Fulham vs. Everton: 6 Things We Learned
A forgettable first half made way for an enjoyable second period, sparked into life by a David Stockdale own goal, spawned off the boots of Steven Naismith.
Ashkan Dejagah levelled matters with a rasping near-post strike, before late goals from Kevin Mirallas and Naismith sealed another key win for Roberto Martinez.
Here's a look at some Everton-related talking points to emerge from this contest.
Another Second-Half Transformation
Not for the first time this season, Everton struggled to find any cohesion in their first-half performance.
The passing was laboured, the movement predictable, and the tempo regularly stuttered to a halt.
While Fulham predominately sat deep, the hosts will have been disappointed not to take a half-time lead, such was the clear-cut chances they missed.
Once again, however, the Toffees emerged a completely different animal after break.
There was suddenly pace, ambition and urgency in their play, leading to far more opportunities in the final third.
Eleven of their 14 shots came during the second half, as well as all three goals, which has been a recurring pattern to the season.
In total, 35 of Everton's 49 goals have now come in the second half of matches; that's over 71 percent—the highest percentage in the Premier League.
While this is clearly an impressive trait, and one that shows the belief emanating from the dressing room, it's also something that must be improved upon.
In the final seven games of the season—especially against Arsenal—Everton must find their rhythm far sooner and maintain it for longer.
Naismith and Fellow Subs Play Familiar Key Role
Everton's improvement once again coincided with Martinez's introductions from the bench and primarily Steven Naismith's.
The Scotland international fired in a heavily deflected opener, watched on as his fellow substitutes—Aiden McGeady and Mirallas—combined for the second and then slotted home the third himself.
Two more strikes (minus Naismith's opener, which currently stands as an own goal) took Everton's total to nine Premier League goals from the bench this season.
In all competitions, that's now 13 of 64 goals (over 20 percent).
Last season, just four of Everton's 68 strikes came from a substitute, which is already nine fewer than this current campaign.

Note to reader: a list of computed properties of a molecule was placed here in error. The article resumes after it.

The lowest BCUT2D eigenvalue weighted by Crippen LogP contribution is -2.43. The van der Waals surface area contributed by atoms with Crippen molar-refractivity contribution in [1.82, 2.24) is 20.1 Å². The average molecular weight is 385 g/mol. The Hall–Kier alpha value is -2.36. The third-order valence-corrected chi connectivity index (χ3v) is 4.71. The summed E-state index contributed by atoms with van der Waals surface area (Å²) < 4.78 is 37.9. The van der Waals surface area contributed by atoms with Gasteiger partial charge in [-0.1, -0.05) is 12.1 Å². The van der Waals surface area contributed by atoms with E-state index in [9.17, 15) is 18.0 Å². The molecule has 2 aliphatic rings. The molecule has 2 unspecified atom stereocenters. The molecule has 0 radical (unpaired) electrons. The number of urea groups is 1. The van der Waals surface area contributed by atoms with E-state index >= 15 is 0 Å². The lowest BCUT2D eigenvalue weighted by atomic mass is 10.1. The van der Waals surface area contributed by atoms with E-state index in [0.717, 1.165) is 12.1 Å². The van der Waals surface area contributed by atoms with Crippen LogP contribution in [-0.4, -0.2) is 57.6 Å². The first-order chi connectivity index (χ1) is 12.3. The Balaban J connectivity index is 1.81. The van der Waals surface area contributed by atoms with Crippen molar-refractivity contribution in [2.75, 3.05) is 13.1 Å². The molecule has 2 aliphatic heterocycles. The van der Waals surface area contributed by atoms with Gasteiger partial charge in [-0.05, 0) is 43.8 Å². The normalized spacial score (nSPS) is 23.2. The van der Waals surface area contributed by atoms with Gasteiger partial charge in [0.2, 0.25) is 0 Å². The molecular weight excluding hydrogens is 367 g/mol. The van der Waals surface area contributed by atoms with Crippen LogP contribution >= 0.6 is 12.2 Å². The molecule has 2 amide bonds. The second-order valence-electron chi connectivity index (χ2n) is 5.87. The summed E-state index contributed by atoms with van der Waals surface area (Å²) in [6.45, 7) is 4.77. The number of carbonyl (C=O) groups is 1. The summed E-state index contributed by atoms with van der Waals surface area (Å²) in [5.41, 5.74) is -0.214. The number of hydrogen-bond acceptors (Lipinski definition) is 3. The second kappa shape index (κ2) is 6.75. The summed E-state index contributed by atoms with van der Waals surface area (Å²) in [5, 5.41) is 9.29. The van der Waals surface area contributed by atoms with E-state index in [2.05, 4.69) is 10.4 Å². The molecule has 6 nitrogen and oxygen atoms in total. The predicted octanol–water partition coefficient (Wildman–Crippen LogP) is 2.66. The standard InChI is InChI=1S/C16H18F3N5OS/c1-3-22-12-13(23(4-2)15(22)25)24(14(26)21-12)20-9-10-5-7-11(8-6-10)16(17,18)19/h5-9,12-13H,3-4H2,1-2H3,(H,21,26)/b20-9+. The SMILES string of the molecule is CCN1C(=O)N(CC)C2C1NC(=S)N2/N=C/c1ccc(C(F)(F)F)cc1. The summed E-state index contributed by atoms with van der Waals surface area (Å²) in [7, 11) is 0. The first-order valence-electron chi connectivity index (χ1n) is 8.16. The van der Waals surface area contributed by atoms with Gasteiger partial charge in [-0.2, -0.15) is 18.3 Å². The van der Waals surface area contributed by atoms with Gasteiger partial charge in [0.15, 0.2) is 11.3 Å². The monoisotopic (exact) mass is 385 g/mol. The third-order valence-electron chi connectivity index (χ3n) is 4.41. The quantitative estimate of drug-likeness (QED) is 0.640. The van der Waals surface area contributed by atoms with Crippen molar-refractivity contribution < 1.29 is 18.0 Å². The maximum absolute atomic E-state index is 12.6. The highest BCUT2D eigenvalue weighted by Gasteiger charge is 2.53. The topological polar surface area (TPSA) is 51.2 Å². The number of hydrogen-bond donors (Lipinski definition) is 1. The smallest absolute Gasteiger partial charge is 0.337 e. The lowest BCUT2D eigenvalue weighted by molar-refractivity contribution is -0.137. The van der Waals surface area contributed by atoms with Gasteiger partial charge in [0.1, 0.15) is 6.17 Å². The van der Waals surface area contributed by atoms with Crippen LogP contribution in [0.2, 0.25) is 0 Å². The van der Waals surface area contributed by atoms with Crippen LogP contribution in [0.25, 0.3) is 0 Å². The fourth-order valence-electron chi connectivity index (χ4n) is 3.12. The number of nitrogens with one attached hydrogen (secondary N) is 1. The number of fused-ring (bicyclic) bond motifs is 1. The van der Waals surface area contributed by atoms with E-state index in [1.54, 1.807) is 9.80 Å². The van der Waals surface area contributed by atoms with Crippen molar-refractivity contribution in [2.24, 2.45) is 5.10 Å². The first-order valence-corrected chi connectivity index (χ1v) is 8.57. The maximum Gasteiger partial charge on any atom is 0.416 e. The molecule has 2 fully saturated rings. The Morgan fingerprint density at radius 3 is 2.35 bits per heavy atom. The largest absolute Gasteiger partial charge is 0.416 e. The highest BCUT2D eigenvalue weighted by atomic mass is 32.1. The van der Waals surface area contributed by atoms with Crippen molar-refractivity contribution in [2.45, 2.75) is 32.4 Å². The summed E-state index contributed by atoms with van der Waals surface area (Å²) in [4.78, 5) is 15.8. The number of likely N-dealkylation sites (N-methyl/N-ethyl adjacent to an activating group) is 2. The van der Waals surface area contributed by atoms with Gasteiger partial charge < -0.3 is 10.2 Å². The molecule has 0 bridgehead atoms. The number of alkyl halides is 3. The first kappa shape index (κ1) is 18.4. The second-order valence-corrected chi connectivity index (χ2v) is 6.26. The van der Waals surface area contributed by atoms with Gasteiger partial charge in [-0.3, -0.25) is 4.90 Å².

Martinez has added an extra layer of depth to his squad and, once again, displayed his canny knack of knowing exactly when to use it.
Martinez's Tinkering Has His Attackers Firing
As well as his substitutions, Martinez's actual selections have helped manipulate extra form from each of his attacking midfielders.
Mirallas, McGeady, Naismith, Gerard Deulofeu, Ross Barkley, Leon Osman and Steven Pienaar have all been rotated in the three positions just behind the striker.
Before this game, Martinez had changed two players in his past four line-ups, almost always tweaking two of his three attacking midfielders.
This in itself has kept competition fierce. Each player knows he is unlikely to play a full game and must impress when he does take the field.
In this match, however, Martinez managed to extract an even greater return from these key positions.
By naming just his second unchanged XI in 16 games, Mirallas, Naismith and McGeady—now without significant action for consecutive matches—were champing at the bit following their eventual introduction.
Desperate to impress, all three decided the game, and Martinez's constant changes have his attackers bursting with form at the crunch end of the season.
Howard, McCarthy and Stones Among Those to Impress
Aside from Everton's impressive substitutes, Tim Howard stood out as the Toffees' leading performer.
The American had a busy afternoon, tested with eight shots on target—the third-most his side have conceded all season.
Indeed, Fulham's 18 chances were the most the Toffees have allowed under Martinez. The fact that such creative production led to just one solitary goal was a testament to Howard's commanding showing, albeit aided by some dismal finishing.
Elsewhere, John Stones produced further evidence of his monstrous potential, while James McCarthy made a typically energetic contribution in midfield.
Points and Away Form Emphasise Improvement
There's no denying the fact Everton have made dramatic strides during their new manager's short time in charge.
This result marked a fifth consecutive Premier League win, the Toffees' best run since winning six in a row back in 2002/03.
It was also a sixth away win of the season, giving Martinez's side 24 points on the road; that's already the club's best away return in four seasons, with three games still to play.
Finally, and most impressively, this victory took the Toffees past 60 points for the season, after just 31 games—their best points haul at this stage since 1986, a year they finished second.
Compared to more recent campaigns, Everton are currently eight points better off than last season and a far more striking 17, 19 and 12, respectively, ahead of the previous three years.
Just six points from the remaining seven games will crown a best-ever Premier League tally, coming in what was supposed to be a transitional season.
Fourth Is There for the Taking
Everton's winning streak has poured relevance into their home straight of the season, taking them to within touching distance of a Champions League place.
In fact, Martinez's side can decide their own fate, sitting just four points behind Arsenal, with a home game in hand against Crystal Palace.
With the Gunners due at Goodison Park next week, Everton face their latest most pivotal clash of the season, and once again it's against Arsenal.
Statistics via WhoScored.com
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